Anika Gray and Urmila Pullat | Privacy, distrust and big data
When we think of countries sharing common problems, we do not readily think of India and Jamaica. One is a populous multifarious behemoth, home to 1.3 billion people, while the other is a tiny island, the home of reggae and barely 2.7 million people. Both are, however, former British colonies that inherited colonial systems of policing – institutions less concerned with protection and service and more with using force to control people. This policing philosophy persists in these post-colonial societies and has contributed to abuses of power and deeply entrenched corruption, as well as a deep distrust between the police and the populace. The introduction of big data and predictive policing technology into these toxic environments is a cause for worry. While these tools can likely contribute to good policing outcomes, without adequate research and protections in place, they can also exacerbate deep-rooted issues in society.
Predictive policing methods have been in existence for some years now, and while there is not one fixed definition of what the term means, it has come to signify certain types of data-oriented or data-based methods used to identify geographical crime hotspots or locate individuals likely to commit crimes. (Think PredPol and CrimeScan in the US.)
In India, AI-based data analytics systems such as the Crime Mapping Analytics and Predictive System (CMAPS) and the Punjab Artificial Intelligence System (PAIS) have emerged as front runners in India’s move towards ‘smart policing’ and use of big data. In Jamaica, the National Identification System (NIDS) was poised to serve as the launching pad for the use of big data in policing, but the courts struck it down for inconsistency with the Constitution. Undoubtedly, these technologies might be able to improve crime-fighting, but they run the risk of helping to create police states. In 2018, the Punjab police reportedly used face-recognition technology in the PAIS – a database with more than 100,000 records – to track down an alleged gangster, who was later killed by the police under questionable circumstances.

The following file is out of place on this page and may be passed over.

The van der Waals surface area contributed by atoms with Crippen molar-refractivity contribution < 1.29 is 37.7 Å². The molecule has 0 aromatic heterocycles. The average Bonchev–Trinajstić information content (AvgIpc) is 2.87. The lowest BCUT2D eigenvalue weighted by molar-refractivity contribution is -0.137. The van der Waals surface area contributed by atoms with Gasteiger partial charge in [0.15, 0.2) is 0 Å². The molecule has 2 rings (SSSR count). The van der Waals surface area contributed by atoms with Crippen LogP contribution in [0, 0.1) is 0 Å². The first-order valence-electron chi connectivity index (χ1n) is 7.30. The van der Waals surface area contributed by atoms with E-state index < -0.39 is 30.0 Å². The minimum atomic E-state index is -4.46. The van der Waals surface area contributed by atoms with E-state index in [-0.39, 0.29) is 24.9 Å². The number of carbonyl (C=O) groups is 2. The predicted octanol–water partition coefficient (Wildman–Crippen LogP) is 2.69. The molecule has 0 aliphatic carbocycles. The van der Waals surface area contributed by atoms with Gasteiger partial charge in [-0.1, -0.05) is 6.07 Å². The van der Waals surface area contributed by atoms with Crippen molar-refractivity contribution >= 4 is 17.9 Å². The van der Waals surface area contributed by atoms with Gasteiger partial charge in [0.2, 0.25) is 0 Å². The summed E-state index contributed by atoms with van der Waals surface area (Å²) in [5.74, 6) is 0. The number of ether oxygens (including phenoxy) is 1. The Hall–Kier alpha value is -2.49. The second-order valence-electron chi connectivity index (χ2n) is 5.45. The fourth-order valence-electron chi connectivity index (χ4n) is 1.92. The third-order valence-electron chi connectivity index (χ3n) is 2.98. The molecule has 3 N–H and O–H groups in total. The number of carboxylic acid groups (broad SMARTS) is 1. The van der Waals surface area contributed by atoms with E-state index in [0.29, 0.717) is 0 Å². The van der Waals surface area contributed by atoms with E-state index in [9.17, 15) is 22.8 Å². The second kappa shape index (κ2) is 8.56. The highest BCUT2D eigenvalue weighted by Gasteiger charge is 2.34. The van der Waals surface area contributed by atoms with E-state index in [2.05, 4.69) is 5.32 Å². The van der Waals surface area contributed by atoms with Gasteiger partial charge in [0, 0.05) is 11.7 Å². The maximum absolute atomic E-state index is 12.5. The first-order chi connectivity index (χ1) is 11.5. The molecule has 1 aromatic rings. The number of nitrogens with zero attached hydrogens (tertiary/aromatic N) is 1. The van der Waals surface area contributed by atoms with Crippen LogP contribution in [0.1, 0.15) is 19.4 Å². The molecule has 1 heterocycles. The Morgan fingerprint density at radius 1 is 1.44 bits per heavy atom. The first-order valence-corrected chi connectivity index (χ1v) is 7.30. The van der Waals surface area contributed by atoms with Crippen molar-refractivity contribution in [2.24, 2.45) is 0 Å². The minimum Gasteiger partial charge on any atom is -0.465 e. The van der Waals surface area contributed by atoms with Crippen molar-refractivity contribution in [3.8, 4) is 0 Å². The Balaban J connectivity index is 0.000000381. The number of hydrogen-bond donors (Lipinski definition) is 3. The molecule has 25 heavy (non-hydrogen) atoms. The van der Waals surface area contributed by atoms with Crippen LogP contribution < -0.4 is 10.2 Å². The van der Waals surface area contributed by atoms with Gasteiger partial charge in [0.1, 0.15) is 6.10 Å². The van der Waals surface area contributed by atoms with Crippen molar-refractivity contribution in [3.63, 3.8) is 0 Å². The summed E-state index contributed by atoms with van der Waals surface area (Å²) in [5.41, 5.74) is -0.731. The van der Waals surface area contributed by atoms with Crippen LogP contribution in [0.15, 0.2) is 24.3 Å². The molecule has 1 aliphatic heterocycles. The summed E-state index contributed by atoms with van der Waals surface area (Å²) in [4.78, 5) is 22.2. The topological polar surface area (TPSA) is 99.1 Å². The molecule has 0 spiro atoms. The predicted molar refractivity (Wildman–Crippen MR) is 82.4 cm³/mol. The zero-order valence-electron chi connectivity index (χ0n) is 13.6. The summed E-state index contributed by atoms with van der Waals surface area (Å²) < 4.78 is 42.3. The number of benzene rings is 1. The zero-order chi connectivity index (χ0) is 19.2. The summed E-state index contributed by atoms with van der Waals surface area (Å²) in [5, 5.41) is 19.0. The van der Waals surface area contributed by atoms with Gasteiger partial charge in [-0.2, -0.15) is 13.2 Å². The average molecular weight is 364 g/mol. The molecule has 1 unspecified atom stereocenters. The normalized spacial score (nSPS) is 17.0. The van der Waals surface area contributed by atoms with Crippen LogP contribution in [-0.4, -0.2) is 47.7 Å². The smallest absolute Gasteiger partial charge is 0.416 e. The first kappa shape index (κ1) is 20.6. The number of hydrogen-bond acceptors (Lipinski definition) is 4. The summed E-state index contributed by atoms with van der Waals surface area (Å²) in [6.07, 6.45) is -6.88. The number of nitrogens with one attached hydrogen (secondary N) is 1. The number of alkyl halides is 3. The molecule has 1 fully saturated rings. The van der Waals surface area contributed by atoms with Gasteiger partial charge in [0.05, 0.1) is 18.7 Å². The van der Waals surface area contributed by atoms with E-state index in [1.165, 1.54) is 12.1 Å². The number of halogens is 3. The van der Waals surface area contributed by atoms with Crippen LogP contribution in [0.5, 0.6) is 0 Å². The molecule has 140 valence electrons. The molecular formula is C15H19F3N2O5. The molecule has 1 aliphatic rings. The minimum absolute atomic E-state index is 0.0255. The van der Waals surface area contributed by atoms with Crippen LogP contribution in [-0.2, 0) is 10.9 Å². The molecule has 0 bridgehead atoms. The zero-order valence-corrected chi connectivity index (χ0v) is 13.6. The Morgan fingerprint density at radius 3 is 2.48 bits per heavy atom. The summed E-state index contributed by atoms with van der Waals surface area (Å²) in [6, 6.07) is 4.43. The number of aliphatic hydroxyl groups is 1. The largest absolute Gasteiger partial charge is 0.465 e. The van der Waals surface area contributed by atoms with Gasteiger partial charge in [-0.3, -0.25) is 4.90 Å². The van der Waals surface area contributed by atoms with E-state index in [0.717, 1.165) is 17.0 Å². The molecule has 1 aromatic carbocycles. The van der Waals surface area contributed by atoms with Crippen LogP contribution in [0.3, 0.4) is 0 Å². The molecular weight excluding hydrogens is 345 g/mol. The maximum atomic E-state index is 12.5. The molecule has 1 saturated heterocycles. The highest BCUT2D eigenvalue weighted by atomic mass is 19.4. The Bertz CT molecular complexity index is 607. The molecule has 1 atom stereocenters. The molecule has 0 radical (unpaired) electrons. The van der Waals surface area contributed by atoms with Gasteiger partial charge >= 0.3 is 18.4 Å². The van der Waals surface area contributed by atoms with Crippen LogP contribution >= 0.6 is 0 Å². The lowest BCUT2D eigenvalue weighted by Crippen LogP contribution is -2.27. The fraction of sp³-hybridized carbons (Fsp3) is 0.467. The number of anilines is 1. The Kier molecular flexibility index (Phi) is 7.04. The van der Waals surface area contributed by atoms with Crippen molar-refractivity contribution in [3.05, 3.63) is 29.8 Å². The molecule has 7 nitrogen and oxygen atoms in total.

Using big-data technology to collect and analyse private information about citizens and then predict, identify, and surveil those who are deemed potential lawbreakers raises serious concerns for privacy rights. The courts in both India and Jamaica have ruled that the right to privacy has, at minimum, three dimensions: privacy of person, informational privacy (right to disseminate and control personal information), and privacy of choice. But under what circumstances should protection of individual privacy rights trump the public interest in controlling and preventing crime? Judgments from Indian and Jamaican courts tell us that big-data policing must strictly respect the individual’s right to privacy and should be limited to protecting a specific overriding public interest and that, even in those cases, there must be a robust data-protection regime.